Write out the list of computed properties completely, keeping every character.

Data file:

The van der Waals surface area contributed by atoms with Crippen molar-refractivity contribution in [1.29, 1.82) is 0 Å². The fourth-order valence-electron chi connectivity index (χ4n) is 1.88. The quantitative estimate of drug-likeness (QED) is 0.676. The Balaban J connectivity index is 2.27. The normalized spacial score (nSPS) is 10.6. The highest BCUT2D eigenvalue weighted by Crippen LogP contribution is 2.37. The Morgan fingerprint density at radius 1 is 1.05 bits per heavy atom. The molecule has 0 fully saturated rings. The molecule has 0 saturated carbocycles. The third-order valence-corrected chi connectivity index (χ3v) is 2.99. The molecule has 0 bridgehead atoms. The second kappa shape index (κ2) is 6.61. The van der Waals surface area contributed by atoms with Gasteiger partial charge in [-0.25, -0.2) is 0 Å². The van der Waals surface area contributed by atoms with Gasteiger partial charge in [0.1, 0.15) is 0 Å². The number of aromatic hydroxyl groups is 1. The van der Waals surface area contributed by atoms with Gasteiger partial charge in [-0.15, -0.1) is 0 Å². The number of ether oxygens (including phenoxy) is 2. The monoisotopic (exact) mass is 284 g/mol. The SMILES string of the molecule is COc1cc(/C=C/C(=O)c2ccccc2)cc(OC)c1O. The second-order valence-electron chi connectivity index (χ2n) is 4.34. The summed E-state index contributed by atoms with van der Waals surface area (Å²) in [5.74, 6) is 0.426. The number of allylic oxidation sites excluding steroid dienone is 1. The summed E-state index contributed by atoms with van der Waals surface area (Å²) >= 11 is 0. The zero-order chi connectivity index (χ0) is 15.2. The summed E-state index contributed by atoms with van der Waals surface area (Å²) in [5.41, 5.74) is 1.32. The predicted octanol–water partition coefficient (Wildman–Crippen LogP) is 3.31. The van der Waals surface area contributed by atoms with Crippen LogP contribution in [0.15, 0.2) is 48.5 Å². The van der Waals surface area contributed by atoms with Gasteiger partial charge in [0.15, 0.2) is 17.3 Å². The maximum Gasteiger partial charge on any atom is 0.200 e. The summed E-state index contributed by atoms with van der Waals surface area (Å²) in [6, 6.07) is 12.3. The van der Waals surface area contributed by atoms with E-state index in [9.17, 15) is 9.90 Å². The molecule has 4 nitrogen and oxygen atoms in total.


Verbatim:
The van der Waals surface area contributed by atoms with Crippen molar-refractivity contribution in [1.29, 1.82) is 0 Å². The fourth-order valence-electron chi connectivity index (χ4n) is 1.88. The quantitative estimate of drug-likeness (QED) is 0.676. The Balaban J connectivity index is 2.27. The normalized spacial score (nSPS) is 10.6. The highest BCUT2D eigenvalue weighted by Crippen LogP contribution is 2.37. The Morgan fingerprint density at radius 1 is 1.05 bits per heavy atom. The molecule has 0 fully saturated rings. The molecule has 0 saturated carbocycles. The third-order valence-corrected chi connectivity index (χ3v) is 2.99. The molecule has 0 bridgehead atoms. The second kappa shape index (κ2) is 6.61. The van der Waals surface area contributed by atoms with Gasteiger partial charge in [-0.25, -0.2) is 0 Å². The van der Waals surface area contributed by atoms with Gasteiger partial charge in [0.1, 0.15) is 0 Å². The number of aromatic hydroxyl groups is 1. The van der Waals surface area contributed by atoms with Gasteiger partial charge in [-0.15, -0.1) is 0 Å². The number of ether oxygens (including phenoxy) is 2. The monoisotopic (exact) mass is 284 g/mol. The SMILES string of the molecule is COc1cc(/C=C/C(=O)c2ccccc2)cc(OC)c1O. The second-order valence-electron chi connectivity index (χ2n) is 4.34. The summed E-state index contributed by atoms with van der Waals surface area (Å²) in [5.74, 6) is 0.426. The number of allylic oxidation sites excluding steroid dienone is 1. The summed E-state index contributed by atoms with van der Waals surface area (Å²) >= 11 is 0. The zero-order chi connectivity index (χ0) is 15.2. The summed E-state index contributed by atoms with van der Waals surface area (Å²) in [5.41, 5.74) is 1.32. The predicted octanol–water partition coefficient (Wildman–Crippen LogP) is 3.31. The van der Waals surface area contributed by atoms with Crippen LogP contribution in [0.15, 0.2) is 48.5 Å². The van der Waals surface area contributed by atoms with Gasteiger partial charge in [0.15, 0.2) is 17.3 Å². The maximum Gasteiger partial charge on any atom is 0.200 e. The summed E-state index contributed by atoms with van der Waals surface area (Å²) in [6, 6.07) is 12.3. The van der Waals surface area contributed by atoms with E-state index in [9.17, 15) is 9.90 Å². The molecule has 4 nitrogen and oxygen atoms in total.